Interactions between seed predators/pollinators and their host plants: a first step towards mutualism?


  • Anna Westerbergh,

  • Johan Westerbergh

A. Westerbergh, Dept of Plant Biology, Swedish Agricultural Univ., Box 7080, SE-750 07 Uppsala, Sweden ( – J. Westerbergh, Pharmacia Diagnostics AB, Medical Regulatory Affairs, Biometrics, SE-751 82 Uppsala, Sweden.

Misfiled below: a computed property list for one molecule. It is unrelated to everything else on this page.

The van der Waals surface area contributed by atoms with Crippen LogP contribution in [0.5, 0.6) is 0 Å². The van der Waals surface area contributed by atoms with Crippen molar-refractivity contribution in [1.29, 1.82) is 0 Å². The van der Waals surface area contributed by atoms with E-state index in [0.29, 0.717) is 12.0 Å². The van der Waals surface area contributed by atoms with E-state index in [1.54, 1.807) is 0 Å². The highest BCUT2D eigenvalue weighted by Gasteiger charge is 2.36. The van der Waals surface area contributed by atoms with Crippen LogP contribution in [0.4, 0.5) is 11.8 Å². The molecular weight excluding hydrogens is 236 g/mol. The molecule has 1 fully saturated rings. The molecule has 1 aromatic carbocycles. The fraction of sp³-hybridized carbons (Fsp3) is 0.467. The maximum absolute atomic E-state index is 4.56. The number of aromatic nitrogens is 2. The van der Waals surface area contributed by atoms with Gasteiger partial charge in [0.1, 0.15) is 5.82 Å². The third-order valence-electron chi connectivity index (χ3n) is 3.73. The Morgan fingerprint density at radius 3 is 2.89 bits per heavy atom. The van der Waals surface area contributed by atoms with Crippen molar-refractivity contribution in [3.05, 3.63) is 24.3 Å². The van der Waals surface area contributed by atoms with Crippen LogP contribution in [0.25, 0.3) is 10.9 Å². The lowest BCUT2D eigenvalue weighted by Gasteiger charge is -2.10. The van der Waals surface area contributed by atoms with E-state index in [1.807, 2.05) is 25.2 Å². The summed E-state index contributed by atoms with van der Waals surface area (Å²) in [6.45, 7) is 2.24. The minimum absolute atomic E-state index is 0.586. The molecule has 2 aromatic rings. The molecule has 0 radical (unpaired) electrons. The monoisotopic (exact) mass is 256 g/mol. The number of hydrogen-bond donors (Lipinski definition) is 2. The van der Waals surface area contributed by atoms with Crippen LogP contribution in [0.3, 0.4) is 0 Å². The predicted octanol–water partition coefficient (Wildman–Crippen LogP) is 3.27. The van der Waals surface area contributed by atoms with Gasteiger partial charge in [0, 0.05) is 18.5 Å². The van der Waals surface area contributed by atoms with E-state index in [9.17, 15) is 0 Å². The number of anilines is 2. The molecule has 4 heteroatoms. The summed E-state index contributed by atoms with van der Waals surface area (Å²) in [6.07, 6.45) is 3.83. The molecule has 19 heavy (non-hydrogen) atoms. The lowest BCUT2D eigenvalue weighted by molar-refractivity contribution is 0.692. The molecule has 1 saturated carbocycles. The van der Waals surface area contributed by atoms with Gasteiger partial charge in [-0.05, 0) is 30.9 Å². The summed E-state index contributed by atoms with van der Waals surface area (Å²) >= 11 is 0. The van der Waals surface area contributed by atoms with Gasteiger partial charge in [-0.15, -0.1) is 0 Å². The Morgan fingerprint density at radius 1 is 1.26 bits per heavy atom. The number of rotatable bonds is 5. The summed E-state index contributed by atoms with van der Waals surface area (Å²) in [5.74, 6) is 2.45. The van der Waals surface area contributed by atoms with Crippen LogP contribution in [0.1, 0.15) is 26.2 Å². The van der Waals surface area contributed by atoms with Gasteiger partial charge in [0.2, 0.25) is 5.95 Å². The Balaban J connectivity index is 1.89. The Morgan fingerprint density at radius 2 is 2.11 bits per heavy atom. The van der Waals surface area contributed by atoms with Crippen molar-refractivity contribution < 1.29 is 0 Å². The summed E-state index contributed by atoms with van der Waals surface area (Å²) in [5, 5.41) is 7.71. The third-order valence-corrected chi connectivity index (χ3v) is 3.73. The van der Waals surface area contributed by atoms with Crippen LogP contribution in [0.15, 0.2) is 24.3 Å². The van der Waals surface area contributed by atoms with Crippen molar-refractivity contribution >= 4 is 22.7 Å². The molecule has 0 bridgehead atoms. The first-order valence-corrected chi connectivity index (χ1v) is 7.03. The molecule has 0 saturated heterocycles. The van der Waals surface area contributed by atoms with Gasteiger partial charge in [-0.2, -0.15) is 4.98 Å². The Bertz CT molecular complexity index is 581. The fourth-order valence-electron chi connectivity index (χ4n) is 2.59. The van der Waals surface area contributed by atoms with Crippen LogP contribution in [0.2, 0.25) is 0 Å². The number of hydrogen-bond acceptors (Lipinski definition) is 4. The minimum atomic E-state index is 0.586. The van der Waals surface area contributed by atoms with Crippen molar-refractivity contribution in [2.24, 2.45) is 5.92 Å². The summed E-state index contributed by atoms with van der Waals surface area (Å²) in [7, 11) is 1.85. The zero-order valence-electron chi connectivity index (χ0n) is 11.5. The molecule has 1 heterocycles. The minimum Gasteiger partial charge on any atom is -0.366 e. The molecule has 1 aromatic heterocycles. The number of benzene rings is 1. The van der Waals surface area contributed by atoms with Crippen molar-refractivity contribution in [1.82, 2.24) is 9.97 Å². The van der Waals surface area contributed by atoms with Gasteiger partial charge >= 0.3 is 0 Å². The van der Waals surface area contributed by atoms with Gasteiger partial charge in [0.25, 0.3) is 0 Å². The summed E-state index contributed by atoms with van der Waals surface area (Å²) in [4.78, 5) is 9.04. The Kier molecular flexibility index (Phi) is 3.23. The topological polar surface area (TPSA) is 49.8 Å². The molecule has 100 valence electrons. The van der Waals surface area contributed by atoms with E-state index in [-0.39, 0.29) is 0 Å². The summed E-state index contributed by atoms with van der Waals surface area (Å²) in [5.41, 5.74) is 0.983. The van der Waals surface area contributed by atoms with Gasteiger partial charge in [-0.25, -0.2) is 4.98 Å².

The mutualisms between fig trees and their pollinator fig wasps and between yucca plants and yucca moths are spectacular examples of coevolution. The characteristics of these independently evolved mutualisms have resulted from long-term processes, the first stages of which are unknown. A fundamental question in the study of mutualism is how these interactions evolve. Seed predator/pollinator and host plant interactions, which may initially be considered as mainly antagonistic, have the potential to provide good model systems for the study of the first stages of evolution towards mutualism. We present here theoretical models assessing the consequences of interactions between specialized seed predator insects and their host plants. These models describe the parameters that affect the fitness of an individual female seed predator and her influence on the fitness of the host plant. In an optimal strategy for the seed predator, the number of eggs laid in each flower depends on the interaction between the adult and larva survival. Along with a growing predation pressure on adults and larvae several eggs must be laid in each flower by the female seed predator to enhance her fitness. However, in a situation where the host plant selectively aborts flowers with a high number of eggs the fitness of the seed predator will seriously decrease. If the cost of selective abortion is less than the cost of seed predation the host plant will maintain fitness. In a mutualistic relationship a balance between the cost and the benefit of the parameters in the fitness models of the seed predator and the host plant has to occur so that the net seed output is larger than zero (0). Any unselfish behaviour or quality of the seed predator that would benefit the host plant in such a way that the net seed output increases might be a first stage in an interaction becoming mutualistic. The models presented here will not only provide a platform for empirical studies on interactions that may swing from parasitism to mutualism, but also for seed predator/pollinator and host plant interactions in general.